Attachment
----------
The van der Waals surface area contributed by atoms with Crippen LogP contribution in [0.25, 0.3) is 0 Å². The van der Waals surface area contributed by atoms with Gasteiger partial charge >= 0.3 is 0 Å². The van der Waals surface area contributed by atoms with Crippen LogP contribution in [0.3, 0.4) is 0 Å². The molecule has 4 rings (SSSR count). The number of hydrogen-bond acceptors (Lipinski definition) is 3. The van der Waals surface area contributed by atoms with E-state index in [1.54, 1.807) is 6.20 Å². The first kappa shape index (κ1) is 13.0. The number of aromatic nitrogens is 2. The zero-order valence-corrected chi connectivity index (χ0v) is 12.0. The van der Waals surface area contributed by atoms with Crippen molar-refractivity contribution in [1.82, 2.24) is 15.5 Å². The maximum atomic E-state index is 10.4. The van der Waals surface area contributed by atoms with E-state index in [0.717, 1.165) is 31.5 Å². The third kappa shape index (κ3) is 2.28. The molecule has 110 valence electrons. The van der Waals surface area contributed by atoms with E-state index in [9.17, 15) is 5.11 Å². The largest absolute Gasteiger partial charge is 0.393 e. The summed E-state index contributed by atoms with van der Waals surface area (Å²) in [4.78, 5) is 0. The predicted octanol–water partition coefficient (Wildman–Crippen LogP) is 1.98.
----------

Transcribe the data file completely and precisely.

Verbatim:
The van der Waals surface area contributed by atoms with Crippen LogP contribution in [0.25, 0.3) is 0 Å². The van der Waals surface area contributed by atoms with Gasteiger partial charge >= 0.3 is 0 Å². The van der Waals surface area contributed by atoms with Crippen LogP contribution in [0.3, 0.4) is 0 Å². The molecule has 4 rings (SSSR count). The number of hydrogen-bond acceptors (Lipinski definition) is 3. The van der Waals surface area contributed by atoms with E-state index in [1.54, 1.807) is 6.20 Å². The first kappa shape index (κ1) is 13.0. The number of aromatic nitrogens is 2. The zero-order valence-corrected chi connectivity index (χ0v) is 12.0. The van der Waals surface area contributed by atoms with Crippen molar-refractivity contribution in [1.82, 2.24) is 15.5 Å². The maximum atomic E-state index is 10.4. The van der Waals surface area contributed by atoms with E-state index in [0.717, 1.165) is 31.5 Å². The third kappa shape index (κ3) is 2.28. The molecule has 110 valence electrons. The van der Waals surface area contributed by atoms with E-state index in [9.17, 15) is 5.11 Å². The largest absolute Gasteiger partial charge is 0.393 e. The summed E-state index contributed by atoms with van der Waals surface area (Å²) in [4.78, 5) is 0. The predicted octanol–water partition coefficient (Wildman–Crippen LogP) is 1.98.